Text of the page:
Grandma has been in the hospital since Friday. She had a seizure. We thought this was the end. Today she is more alert and talking. I tell her about the conference and that it wasn’t what I expected. In an uncharacteristic moment of spontaneity, this tough old broad imparts wisdom, “You collect experiences. You never know when a small something will be important.” She will go home in a couple of days.
A few weeks ago a Queen Paper Wasp started hanging around my kitchen window. I stood at my sink and watched her work. First she affixed a bit of wasp glue and let it create an ever so elegant drip, the point of which expands daily.
She’s building a nest.
I know I should get rid of it. I know it’s not safe to have her and her coming family in the courtyard where Cole and the cat play. But I can’t bring myself to destroy her home.
I’ve let this go on too far. I have too much respect for the work she’s put into weaving this nest. And I wonder, does she sense the danger? Does she harbor some sort of mamma wasp anxiety that a Big Bad is lurking in the shadows? Does she know that I am the Big Bad?
Killing this nest is an inevitability. At some point, I am going to crush her work and the little ones living inside. At some point in the very near future I am the thing that will kill her dreams. I picture her out scouting materials and food then placidly flying back to my window only to find her home and her life’s work gone. I imagine the crack in her reality, the wrenching scream because a scream is all she has left.
Perhaps I am over-identifying.
I hear whispers of these imaginary cries when I swat too hard at an ant and it gets all bloody; or when I smack a mosquito against my arm; or don’t get all of the cockroach’s antennae all the way into my bug catcher before releasing it outside.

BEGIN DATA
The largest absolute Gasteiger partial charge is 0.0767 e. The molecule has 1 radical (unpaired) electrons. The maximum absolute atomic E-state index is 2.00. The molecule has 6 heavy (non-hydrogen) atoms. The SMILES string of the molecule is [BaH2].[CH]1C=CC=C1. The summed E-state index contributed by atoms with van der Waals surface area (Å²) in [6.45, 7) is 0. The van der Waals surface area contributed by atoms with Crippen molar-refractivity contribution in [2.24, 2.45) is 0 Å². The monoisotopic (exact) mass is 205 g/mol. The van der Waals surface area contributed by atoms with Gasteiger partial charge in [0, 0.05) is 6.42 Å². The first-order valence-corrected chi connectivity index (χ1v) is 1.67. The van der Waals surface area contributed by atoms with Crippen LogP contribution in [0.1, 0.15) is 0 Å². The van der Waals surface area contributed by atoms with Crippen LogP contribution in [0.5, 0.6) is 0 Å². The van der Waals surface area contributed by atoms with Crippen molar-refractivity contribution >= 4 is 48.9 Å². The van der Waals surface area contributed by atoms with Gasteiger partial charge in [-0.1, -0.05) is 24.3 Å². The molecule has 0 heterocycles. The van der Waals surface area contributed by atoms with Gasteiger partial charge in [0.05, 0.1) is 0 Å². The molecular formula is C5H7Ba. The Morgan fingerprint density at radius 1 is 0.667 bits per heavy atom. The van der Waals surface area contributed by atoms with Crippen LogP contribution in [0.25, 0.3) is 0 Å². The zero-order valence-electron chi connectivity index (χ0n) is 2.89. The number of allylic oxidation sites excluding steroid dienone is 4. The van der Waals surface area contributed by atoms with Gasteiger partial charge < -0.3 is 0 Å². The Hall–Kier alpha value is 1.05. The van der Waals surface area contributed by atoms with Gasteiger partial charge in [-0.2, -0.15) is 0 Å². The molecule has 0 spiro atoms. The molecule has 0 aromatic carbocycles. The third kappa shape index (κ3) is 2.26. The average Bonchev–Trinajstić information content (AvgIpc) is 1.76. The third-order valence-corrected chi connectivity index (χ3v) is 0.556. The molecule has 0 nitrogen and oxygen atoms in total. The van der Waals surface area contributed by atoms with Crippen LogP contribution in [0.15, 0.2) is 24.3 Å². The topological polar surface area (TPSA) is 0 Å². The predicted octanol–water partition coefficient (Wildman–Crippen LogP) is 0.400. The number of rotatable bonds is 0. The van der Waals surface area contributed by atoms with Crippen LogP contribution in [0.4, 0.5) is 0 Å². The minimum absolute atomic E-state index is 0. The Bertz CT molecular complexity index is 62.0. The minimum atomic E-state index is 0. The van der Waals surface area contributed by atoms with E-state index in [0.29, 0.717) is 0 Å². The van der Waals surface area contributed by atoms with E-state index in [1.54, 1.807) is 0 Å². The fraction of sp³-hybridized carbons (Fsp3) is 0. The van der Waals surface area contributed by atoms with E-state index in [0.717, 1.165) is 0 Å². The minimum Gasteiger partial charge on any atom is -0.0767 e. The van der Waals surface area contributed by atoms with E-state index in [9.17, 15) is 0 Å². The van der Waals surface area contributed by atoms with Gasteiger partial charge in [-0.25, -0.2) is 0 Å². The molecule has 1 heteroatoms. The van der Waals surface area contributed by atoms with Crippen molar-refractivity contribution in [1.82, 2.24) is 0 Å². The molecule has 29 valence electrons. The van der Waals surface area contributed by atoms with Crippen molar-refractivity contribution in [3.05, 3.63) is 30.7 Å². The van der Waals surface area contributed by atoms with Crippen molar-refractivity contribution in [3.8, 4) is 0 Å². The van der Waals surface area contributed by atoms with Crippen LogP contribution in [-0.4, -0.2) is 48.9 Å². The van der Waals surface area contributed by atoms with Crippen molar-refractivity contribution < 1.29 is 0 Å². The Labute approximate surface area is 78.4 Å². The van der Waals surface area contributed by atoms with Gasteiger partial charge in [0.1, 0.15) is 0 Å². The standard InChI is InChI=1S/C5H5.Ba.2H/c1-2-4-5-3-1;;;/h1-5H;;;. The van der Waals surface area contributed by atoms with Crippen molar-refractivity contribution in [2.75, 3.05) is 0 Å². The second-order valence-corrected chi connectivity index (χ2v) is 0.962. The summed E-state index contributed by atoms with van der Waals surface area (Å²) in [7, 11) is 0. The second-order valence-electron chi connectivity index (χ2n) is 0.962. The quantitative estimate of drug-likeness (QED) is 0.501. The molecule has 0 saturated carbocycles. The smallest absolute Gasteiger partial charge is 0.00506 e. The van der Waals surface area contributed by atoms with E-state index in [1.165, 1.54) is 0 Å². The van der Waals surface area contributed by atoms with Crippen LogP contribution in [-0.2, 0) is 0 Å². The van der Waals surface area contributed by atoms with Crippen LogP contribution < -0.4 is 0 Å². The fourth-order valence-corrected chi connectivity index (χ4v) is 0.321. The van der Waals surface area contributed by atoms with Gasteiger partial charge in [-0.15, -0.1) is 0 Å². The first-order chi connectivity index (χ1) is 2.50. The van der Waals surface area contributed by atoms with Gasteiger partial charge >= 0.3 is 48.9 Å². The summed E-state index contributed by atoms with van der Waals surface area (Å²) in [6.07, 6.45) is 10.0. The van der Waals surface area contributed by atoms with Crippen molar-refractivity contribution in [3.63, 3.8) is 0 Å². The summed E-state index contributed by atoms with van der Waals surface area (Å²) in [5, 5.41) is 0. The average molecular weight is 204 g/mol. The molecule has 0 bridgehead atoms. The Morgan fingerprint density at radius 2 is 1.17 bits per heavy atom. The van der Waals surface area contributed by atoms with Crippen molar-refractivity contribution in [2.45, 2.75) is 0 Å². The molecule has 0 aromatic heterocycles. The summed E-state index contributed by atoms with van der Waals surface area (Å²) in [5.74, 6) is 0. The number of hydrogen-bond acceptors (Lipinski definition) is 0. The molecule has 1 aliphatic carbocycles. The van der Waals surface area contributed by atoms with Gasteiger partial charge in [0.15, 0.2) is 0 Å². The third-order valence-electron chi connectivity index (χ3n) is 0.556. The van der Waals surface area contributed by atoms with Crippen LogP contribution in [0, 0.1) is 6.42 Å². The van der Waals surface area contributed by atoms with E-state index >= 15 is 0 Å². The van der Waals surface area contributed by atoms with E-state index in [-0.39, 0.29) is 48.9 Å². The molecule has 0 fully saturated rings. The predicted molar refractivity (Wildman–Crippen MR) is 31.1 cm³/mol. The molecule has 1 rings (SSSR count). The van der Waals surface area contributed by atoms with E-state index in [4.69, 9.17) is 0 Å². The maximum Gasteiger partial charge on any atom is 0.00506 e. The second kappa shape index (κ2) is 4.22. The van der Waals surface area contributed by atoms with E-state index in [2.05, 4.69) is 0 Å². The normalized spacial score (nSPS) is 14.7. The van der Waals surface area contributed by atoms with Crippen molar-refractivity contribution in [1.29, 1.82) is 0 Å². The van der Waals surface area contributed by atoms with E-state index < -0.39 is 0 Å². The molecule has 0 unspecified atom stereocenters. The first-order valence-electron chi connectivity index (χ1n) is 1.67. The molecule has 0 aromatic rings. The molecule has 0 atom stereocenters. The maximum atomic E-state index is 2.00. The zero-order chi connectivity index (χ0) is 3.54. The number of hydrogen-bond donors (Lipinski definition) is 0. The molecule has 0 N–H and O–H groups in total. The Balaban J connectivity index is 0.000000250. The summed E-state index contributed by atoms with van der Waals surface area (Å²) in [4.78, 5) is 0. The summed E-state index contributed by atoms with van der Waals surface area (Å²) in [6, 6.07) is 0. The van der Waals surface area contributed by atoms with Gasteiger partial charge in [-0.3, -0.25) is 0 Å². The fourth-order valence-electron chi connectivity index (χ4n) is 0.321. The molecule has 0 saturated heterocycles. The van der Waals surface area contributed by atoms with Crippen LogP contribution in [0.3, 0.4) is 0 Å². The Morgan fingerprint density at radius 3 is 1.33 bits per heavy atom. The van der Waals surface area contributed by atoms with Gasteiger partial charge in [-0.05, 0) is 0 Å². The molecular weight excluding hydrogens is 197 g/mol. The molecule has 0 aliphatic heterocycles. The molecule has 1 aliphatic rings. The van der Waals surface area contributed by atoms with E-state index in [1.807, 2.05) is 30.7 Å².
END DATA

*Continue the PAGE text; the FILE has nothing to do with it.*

Herein lies the ethical quandary: what do I have a right to kill in order to stay alive? Animals for food? Perhaps. Mosquitos who are annoying and itchy at best but might carry disease? Seems an easy enough “yes.” And what about dreams?
I wonder if I can move the wasp’s nest. I wonder if I can transport her life’s work to a more suitable location. I wonder if I can change my dreams.
Obedience, one of the Benedictine vows, is rooted in obaudire, which means “to hear.” The vow of obedience is a commitment to stepping beyond one’s limited view and open to the voices of community. At the same time, it is also a commitment to one’s own integrity. This isn’t blind obedience to the will and direction of others. This isn’t unwavering allegiance to one’s own agenda. This is sacred obedience. Sacred listening. This is pausing to listen for the voice of God. And being open to hear it from the most unexpected places.
The vow of obedience is in conversation with the vow of Conversatio Morum, daily improvement. We don’t just listen once. We listen daily, hourly, in each moment. We pay attention. Through listening we learn to respond to the shifting circumstances of life. Through listening we become like the wasp – driven by an instinct, a dream bigger than a dream, a voice bigger than our own that says, “Do this.”
I did it.
I knocked the small nest off the casing with a broom handle then squished it with my sandal.* Mama wasp was back at dinner time running here, there, and everywhere about the upper window pane looking for her babies, or a place to rebuild.
The killing act was easy. I wonder if all Big Bads feel this detached.
Spring brought on a little depression, and with it the Big Bads who whisper their conviction that everything in life is futile. Especially dreams. But even though it feels like an effort, I am back at my desk writing. I am on my mat breathing. I am here. I am listening.
And again. And again.
Where are you? What do you hear?
*Disclaimer. This is probably not the best way to handle a wasp’s nest. Perhaps I should have called the property management company to send out pest control. But I also just accidentally sliced my finger open on a can of black beans and had to get stitches, so there you go.